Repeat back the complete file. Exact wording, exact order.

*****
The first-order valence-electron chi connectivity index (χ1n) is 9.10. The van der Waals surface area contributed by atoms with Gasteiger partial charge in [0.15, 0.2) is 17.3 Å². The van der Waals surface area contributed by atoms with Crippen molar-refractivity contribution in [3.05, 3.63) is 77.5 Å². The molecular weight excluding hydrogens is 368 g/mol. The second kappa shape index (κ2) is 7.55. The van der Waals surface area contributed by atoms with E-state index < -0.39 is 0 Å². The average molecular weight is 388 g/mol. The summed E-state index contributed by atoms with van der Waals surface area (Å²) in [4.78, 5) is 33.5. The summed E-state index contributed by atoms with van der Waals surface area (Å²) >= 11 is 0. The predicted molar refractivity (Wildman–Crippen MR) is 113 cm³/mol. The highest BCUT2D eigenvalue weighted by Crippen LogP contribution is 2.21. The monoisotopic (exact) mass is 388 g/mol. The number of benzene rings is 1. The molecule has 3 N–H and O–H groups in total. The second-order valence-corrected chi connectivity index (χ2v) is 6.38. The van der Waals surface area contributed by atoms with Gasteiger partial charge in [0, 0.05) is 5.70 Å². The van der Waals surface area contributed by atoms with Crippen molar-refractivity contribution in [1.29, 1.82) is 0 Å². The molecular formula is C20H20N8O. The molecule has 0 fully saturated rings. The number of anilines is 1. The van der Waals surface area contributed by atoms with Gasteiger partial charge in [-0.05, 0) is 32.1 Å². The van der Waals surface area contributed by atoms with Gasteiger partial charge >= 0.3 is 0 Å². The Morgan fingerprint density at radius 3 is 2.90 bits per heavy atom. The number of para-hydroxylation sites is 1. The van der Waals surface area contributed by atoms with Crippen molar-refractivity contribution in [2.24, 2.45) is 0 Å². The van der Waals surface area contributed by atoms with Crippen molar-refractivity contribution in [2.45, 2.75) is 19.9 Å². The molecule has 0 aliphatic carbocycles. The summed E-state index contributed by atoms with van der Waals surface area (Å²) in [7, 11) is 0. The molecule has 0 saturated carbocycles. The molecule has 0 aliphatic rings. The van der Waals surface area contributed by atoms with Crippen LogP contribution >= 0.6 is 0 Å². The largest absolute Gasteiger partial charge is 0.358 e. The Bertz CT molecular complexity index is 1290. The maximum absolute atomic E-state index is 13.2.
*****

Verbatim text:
The first-order valence-electron chi connectivity index (χ1n) is 9.10. The van der Waals surface area contributed by atoms with Gasteiger partial charge in [0.15, 0.2) is 17.3 Å². The van der Waals surface area contributed by atoms with Crippen molar-refractivity contribution in [3.05, 3.63) is 77.5 Å². The molecular weight excluding hydrogens is 368 g/mol. The second kappa shape index (κ2) is 7.55. The van der Waals surface area contributed by atoms with E-state index < -0.39 is 0 Å². The average molecular weight is 388 g/mol. The summed E-state index contributed by atoms with van der Waals surface area (Å²) in [4.78, 5) is 33.5. The summed E-state index contributed by atoms with van der Waals surface area (Å²) >= 11 is 0. The predicted molar refractivity (Wildman–Crippen MR) is 113 cm³/mol. The highest BCUT2D eigenvalue weighted by Crippen LogP contribution is 2.21. The monoisotopic (exact) mass is 388 g/mol. The number of benzene rings is 1. The molecule has 3 N–H and O–H groups in total. The second-order valence-corrected chi connectivity index (χ2v) is 6.38. The van der Waals surface area contributed by atoms with Gasteiger partial charge in [0, 0.05) is 5.70 Å². The van der Waals surface area contributed by atoms with Crippen molar-refractivity contribution in [1.29, 1.82) is 0 Å². The molecular formula is C20H20N8O. The molecule has 0 fully saturated rings. The number of anilines is 1. The van der Waals surface area contributed by atoms with Gasteiger partial charge in [-0.05, 0) is 32.1 Å². The van der Waals surface area contributed by atoms with Gasteiger partial charge >= 0.3 is 0 Å². The Morgan fingerprint density at radius 3 is 2.90 bits per heavy atom. The number of para-hydroxylation sites is 1. The van der Waals surface area contributed by atoms with Crippen molar-refractivity contribution in [2.24, 2.45) is 0 Å². The van der Waals surface area contributed by atoms with Crippen molar-refractivity contribution in [2.45, 2.75) is 19.9 Å². The molecule has 0 aliphatic carbocycles. The summed E-state index contributed by atoms with van der Waals surface area (Å²) in [7, 11) is 0. The molecule has 0 saturated carbocycles. The molecule has 0 aliphatic rings. The van der Waals surface area contributed by atoms with Crippen LogP contribution >= 0.6 is 0 Å². The largest absolute Gasteiger partial charge is 0.358 e. The Bertz CT molecular complexity index is 1290. The maximum absolute atomic E-state index is 13.2.